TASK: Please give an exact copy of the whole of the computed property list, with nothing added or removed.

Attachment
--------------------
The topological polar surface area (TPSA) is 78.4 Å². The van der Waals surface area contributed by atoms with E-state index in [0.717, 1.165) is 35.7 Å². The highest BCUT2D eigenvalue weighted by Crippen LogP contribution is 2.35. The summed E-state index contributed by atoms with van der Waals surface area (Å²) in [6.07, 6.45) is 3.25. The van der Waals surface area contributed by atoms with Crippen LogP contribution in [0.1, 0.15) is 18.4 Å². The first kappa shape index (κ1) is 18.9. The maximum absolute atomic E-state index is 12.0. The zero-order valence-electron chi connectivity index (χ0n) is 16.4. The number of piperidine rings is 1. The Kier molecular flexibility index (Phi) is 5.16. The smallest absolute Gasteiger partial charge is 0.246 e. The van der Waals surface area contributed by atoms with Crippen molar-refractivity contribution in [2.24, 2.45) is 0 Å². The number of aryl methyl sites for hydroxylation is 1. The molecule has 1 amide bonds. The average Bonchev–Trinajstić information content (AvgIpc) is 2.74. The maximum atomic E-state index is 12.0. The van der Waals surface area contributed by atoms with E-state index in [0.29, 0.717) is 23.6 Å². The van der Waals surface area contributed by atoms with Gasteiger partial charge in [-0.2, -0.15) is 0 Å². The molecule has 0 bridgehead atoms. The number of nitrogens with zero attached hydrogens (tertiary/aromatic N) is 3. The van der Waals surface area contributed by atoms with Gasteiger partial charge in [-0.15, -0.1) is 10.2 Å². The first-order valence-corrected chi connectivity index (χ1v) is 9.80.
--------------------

The topological polar surface area (TPSA) is 78.4 Å². The van der Waals surface area contributed by atoms with E-state index in [0.717, 1.165) is 35.7 Å². The highest BCUT2D eigenvalue weighted by Crippen LogP contribution is 2.35. The summed E-state index contributed by atoms with van der Waals surface area (Å²) in [6.07, 6.45) is 3.25. The van der Waals surface area contributed by atoms with Crippen LogP contribution in [0.1, 0.15) is 18.4 Å². The first kappa shape index (κ1) is 18.9. The maximum absolute atomic E-state index is 12.0. The zero-order valence-electron chi connectivity index (χ0n) is 16.4. The number of piperidine rings is 1. The Kier molecular flexibility index (Phi) is 5.16. The smallest absolute Gasteiger partial charge is 0.246 e. The van der Waals surface area contributed by atoms with Crippen molar-refractivity contribution in [2.24, 2.45) is 0 Å². The number of aryl methyl sites for hydroxylation is 1. The molecule has 1 amide bonds. The average Bonchev–Trinajstić information content (AvgIpc) is 2.74. The maximum atomic E-state index is 12.0. The van der Waals surface area contributed by atoms with E-state index in [0.29, 0.717) is 23.6 Å². The van der Waals surface area contributed by atoms with Gasteiger partial charge in [-0.2, -0.15) is 0 Å². The molecule has 0 bridgehead atoms. The number of nitrogens with zero attached hydrogens (tertiary/aromatic N) is 3. The van der Waals surface area contributed by atoms with Gasteiger partial charge in [-0.15, -0.1) is 10.2 Å². The first-order valence-corrected chi connectivity index (χ1v) is 9.80.